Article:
Avoid simple carbohydrates, like white bread, white rice and white pasta, and limit your overall carbohydrate intake.
Include Healthy Fats
Fat got a bad rap in the 1990s that it's still having difficulty shaking. Although research has since shown that healthy fats fit well into a balanced diet, many people still avoid them — especially they're when trying to lose weight — due to fear of gaining instead.
But fat plays a crucial role in keeping you full, and if you're desperate to lose weight but always hungry, it's possible that you're not eating enough fat. According to research published in the journal Nutrients in 2019, monounsaturated fat (like the kind found in avocados) can increase feelings of fullness, especially when combined with fiber.
When increasing your fat intake, keep in mind that fat is the most energy-dense macronutrient. In other words, it contains more calories per gram (9 to be exact) than protein or carbohydrates, so watch your portion sizes and don't overdo it.
Eat Enough Protein
Although fat helps keep you full, when it comes to satiety, protein is king. According to research published in the Journal of the Academy of Nutrition and Dietetics in 2016, higher protein intake keeps you fuller longer than limiting protein. The lead investigator for the study, Richard D. Mattes, MPH, PhD, RD, says this may be due to the fact that protein triggers your body to release hormones that make you feel full.
If you're trying to lose weight but are always hungry, up your intake of healthy proteins — including chicken, fish, lean beef, eggs, legumes, nuts, seeds and some grass-fed dairy — while still keeping your calorie goals in mind.
Get More Sleep
If your diet is "perfect," but you still feel hungry all the time, you might need to look past your meal plan. Inadequate sleep can interfere with two hormones called ghrelin and leptin. Lack of sleep causes your body to make more ghrelin and shuts off the production of leptin.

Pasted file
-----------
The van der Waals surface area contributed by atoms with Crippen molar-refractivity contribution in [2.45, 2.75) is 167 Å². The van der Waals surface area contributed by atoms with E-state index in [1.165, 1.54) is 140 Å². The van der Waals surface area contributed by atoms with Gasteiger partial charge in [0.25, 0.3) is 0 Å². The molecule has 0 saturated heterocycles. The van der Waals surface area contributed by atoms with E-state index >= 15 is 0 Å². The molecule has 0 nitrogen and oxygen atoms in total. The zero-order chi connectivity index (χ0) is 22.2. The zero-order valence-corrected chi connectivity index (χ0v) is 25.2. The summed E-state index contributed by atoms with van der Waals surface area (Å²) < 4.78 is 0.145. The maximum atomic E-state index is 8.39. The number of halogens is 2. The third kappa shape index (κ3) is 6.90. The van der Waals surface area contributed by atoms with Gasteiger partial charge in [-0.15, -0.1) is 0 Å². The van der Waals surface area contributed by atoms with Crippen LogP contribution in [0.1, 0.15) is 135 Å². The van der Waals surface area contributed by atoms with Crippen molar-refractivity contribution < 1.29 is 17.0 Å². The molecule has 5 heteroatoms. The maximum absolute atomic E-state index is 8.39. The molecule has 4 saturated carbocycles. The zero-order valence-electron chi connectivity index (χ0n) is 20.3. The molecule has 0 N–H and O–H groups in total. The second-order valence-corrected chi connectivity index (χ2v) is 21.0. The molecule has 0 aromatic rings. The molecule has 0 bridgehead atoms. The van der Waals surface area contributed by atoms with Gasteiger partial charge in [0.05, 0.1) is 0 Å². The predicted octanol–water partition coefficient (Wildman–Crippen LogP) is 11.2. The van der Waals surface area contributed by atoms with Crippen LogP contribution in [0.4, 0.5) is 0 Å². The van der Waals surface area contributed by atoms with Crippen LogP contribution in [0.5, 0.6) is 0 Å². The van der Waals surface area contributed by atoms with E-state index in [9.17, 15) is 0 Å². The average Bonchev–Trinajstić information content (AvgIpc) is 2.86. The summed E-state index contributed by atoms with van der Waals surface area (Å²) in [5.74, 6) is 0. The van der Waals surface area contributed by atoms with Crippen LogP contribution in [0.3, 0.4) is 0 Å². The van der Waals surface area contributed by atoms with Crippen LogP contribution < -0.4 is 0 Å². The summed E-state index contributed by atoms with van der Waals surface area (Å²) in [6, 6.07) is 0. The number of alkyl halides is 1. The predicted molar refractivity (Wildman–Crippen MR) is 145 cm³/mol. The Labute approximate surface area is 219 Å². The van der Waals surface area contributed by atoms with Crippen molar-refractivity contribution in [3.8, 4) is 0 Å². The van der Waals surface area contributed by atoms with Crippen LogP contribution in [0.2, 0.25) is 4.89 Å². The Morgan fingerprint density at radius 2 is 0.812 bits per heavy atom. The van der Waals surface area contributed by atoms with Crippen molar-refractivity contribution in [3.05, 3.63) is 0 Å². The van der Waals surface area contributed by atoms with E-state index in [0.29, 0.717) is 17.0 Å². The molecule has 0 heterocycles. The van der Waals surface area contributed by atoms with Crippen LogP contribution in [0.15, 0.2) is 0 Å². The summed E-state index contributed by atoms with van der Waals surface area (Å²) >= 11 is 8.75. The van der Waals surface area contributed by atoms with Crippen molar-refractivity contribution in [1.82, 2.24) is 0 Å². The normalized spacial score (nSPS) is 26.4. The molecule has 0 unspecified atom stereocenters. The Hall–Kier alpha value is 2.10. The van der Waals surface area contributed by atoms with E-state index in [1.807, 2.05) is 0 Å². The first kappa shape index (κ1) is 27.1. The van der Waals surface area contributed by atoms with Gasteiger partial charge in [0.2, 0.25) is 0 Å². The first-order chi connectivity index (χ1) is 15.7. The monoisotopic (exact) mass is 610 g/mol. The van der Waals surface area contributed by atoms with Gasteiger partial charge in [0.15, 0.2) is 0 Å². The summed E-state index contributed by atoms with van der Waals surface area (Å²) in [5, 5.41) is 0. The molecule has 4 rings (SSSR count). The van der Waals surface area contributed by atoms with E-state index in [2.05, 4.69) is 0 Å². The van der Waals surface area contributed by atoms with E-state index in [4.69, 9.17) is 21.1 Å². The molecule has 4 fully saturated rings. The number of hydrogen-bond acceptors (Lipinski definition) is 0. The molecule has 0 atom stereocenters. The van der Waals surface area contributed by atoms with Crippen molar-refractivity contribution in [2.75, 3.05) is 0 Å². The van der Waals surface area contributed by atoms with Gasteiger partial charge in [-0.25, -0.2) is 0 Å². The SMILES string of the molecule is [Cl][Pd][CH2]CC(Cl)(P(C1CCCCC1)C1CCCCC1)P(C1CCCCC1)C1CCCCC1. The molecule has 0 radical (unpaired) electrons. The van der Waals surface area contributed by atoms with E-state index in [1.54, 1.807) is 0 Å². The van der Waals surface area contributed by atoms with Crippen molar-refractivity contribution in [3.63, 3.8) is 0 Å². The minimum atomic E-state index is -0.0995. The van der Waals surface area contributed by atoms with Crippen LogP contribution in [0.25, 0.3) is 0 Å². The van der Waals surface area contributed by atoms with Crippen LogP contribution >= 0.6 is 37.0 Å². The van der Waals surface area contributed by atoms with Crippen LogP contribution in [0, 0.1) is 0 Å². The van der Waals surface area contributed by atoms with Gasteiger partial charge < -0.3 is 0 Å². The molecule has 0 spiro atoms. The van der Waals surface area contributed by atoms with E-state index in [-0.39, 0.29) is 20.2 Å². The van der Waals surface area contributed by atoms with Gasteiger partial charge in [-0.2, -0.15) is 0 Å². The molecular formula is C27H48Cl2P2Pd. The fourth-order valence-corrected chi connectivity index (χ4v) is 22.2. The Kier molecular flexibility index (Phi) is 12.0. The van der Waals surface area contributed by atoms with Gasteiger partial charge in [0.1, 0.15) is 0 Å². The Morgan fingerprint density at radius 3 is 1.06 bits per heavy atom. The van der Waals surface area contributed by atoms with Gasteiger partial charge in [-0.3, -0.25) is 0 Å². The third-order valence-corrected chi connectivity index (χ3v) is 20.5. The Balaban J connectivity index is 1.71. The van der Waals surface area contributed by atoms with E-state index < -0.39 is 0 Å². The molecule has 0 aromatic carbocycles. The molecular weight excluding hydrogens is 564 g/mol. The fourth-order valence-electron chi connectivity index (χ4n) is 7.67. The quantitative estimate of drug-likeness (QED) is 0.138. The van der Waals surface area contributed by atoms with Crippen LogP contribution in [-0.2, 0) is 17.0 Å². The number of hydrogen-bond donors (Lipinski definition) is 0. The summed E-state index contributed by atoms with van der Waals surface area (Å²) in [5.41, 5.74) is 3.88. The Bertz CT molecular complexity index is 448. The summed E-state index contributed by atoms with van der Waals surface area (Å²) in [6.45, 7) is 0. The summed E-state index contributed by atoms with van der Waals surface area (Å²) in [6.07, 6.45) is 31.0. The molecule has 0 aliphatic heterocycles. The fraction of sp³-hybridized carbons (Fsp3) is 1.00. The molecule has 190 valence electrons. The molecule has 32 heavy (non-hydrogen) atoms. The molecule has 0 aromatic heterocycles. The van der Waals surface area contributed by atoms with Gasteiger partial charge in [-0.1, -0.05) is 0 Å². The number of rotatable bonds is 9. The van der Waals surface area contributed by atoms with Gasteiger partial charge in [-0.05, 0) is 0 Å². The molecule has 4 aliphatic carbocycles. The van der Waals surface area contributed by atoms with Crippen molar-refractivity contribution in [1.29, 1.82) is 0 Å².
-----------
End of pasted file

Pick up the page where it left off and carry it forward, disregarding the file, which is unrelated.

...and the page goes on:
This is a problem, because ghrelin, nicknamed the "hunger hormone," signals to your body that you're hungry, even when you're not. On the other hand, leptin tells your body that you're full. If ghrelin is high and leptin is low, you'll feel hungry all the time.
Try to get at least eight hours of sleep every night, but along with that, make sure it's quality sleep. Stop using any technology at least an hour before bedtime and make sure your room is dark, quiet and free from interruptions.
A Note on Excessive Hunger
If you go through this checklist, make the necessary changes and you're still always hungry, check in with your doctor. Excessive hunger can be a sign of uncontrolled diabetes or hyperthyroidism, a condition in which the thyroid gland is too active. Simple blood tests can rule out any underlying medical conditions.
- American Heart Association: Added Sugars
- The Diabetes Council: 45 Alarming Statistics on American’s Sugar Consumption and the Effects of Sugar on Americans’ Health
- Thorne: The Science Behind Sugar Cravings
- Nutrients: Using the Avocado to Test the Satiety Effects of a Fat-Fiber Combination in Place of Carbohydrate Energy in a Breakfast Meal in Overweight and Obese Men and Women: A Randomized Clinical Trial
- Journal of the Academy of Nutrition and Dietetics: The Effects of Increased Protein Intake on Fullness: A Meta-Analysis and Its Limitations
- Elsevier: Increased Protein Consumption Linked to Feelings of Fullness: New Study